VMware on Wednesday unveiled new channel initiatives to a gathering of its solution providers, including new incentives that many storage and other vendors will pay to VARs who sell the company's server virtualization technology with their products.
Starting this week, solution providers who sell VMware's server virtualization technology attached to products from a number of third-party vendors are eligible for an additional 5 percent to 10 percent margin on their VMware sales, said Steve Houck, vice president of worldwide channels for the Palo Alto, Calif.-based vendor.
That bonus margin will be paid by those vendors, not by VMware, under the new VMware Alliance Affiliate Initiative, Houck said. The initial vendors in the program include CA, of Islandia, N.Y.; Dell, of Round Rock, Texas; EMC, of Hopkinton, Mass.; McAfee, of Santa Clara, Calif.; NetApp, of Sunnyvale, Calif.; Riverbed Technology, of San Francisco, Calif.; and Vizioncore, of Buffalo Grove, Ill.
The VMware Alliance Affiliate Initiative, which is part of the VMware Advantage Plus program, came about as VMware and its technology partners were looking for a way to address increasing the drag of VMware sales with the other vendors' products, Houck said.
"The partners are providing the incentives," he said. "They see the value of attaching VMware virtualization solutions with their products. We help them with solution guides and common distribution partnerships."
Rolf Strasheim, director of client solutions at Peak UpTime, a Tulsa, Okla.-based solution provider and partner to both VMware and NetApp, said that his company has already done several deals tying the two vendors' products together, and that he looks forward to the additional bonus to help expand the sales.
Given the fact that NetApp arch-rival EMC is by far the largest equity owner of VMware, Strasheim said that it is amazing that VMware is able to work so closely with companies like NetApp for the common good of the customer.
"It shows that these companies' ultimate consideration is for the customer," he said. "It's where the emphasis is being put, and where it needs to be. We talk about the concept of 'customer first' in our organization. This trumps everything else in business."
The VMware Advantage Plus program already includes incentives from VMware to partners, including a new account registration bonus, a deal registration bonus, and an influencer award, Houck said. Solution providers can qualify for the new VMware Alliance Affiliate Initiative bonus on top of any other bonuses they are eligible for, he said.
Also new are additions to the VMware Authorized Consultant program, or VAC, said Julie Eades, the company's director of worldwide channel marketing .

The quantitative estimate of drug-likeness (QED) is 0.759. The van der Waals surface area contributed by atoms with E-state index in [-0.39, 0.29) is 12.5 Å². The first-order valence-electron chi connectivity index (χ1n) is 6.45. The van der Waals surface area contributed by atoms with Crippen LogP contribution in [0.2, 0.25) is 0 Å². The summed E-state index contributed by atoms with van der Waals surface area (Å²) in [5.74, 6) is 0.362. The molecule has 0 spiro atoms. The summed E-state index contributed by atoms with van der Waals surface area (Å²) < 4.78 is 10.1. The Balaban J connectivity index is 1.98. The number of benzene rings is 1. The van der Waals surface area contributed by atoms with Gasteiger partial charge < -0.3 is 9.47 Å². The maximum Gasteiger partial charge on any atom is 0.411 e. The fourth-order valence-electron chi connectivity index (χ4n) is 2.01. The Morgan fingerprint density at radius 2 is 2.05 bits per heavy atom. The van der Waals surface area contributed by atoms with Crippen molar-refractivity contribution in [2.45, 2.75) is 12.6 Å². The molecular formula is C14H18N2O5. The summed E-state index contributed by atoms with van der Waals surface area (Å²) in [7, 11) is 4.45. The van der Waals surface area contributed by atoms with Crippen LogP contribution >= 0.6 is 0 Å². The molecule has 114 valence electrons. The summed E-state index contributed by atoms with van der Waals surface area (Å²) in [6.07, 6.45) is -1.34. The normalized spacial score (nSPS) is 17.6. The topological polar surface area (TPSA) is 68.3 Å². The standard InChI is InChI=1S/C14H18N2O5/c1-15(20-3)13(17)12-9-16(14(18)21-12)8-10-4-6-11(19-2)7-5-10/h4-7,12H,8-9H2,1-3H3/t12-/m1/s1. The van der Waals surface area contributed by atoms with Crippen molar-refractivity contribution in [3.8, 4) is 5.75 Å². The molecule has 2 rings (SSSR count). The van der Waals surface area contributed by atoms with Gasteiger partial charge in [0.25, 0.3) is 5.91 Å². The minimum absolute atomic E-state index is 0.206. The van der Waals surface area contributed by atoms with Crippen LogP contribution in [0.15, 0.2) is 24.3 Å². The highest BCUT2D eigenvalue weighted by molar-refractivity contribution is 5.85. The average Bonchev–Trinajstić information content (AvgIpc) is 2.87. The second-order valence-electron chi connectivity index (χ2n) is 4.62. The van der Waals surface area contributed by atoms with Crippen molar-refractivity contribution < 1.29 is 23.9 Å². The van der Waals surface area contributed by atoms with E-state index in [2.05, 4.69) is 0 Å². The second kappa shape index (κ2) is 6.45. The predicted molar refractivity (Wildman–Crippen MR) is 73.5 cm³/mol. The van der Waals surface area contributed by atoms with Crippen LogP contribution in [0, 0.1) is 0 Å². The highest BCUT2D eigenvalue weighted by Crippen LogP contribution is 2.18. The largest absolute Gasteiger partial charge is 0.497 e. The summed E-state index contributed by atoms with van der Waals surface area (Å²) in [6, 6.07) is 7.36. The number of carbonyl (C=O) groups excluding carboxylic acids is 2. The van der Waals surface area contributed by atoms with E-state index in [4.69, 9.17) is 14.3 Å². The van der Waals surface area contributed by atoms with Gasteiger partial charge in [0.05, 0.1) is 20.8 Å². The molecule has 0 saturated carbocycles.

The first is the ability for solution providers to apply for VMware Certified Designed Expert certification. This requires investing a significant amount of time in training, culminating in the presentation of a sample design and implementation project to a panel, Eades said.
VMware is also building services into its training framework to help both experienced and new consultants with VMware services, Eades said. "We feel it's very important to help partners build a healthy services business," she said.
The third addition is the VMware Services Acceleration Kit. "We are packaging our professional services implementations and design and consulting intellectual property into collateral, training, and implementation guides," Eades said. "It's packaged so that partners can put their own labeling on it."
The Kit will be initially available for such services as chargeback, configuration management, and FDA (Food and Drug Administration) compliance, Eades said.
Solution providers said the kit will help in quickly expanding the market for VMware.
Pete Elliot, director of marketing at Key Information Systems, a Woodland Hills, Calif.-based solution provider and partner of VMware and IBM, of Armonk, N.Y., called the Acceleration Kit a good idea.
"This shows that VMware is trying to figure out how to best reshuffle its marketing resources," Elliot said.
Strasheim said the kit was aptly named. "It will speed our go-to-market," he said. "More than anything, the question of branding our name vs. the vendor's brand name in the market is an issue. Every vendor wants us to be an extension of them. But we want people to think of Peak Uptime as the solution provider, not Peak Uptime the NetApp reseller, or Peak Uptime the VMware reseller. I very appreciate what VMware is doing."
Other additions to VMware's channel program include pre-packaged lead generation campaigns that can be coordinated with solution providers' marketing programs, and aid in working with an outside advertising company to help smaller solution providers improve their marketing, Eades said.
VMware is also introducing a "Going Green" initiative to make it possible for solution providers to provide carbon credits to their customers who implement server virtualization technology to eliminate servers from their infrastructure, Houck said.
"There is value in carbon credits," he said. "We're working with a third-party company to handle this. These credits can be used as additional customer savings or additional partner margins."
Many of the changes in VMware's channel program come as a direct result of VMware's January acquisition of Foedus, a Portsmouth, N.H.-based provider of virtualization technologies and services.
"It's a culmination of our acquisition of Foedus," Houck said. "(Foedus' people) are working with our teams to take their best-of-breed practices and bring them out to our channel partners."
While a vendor acquiring a solution provider carries the risk of channel conflict, Strasheim said the changes to VMware's channel program prove that it is not always the case.
"It's nice to see the vendor use all that intellectual property, as long as it's for good and not for evil," he said.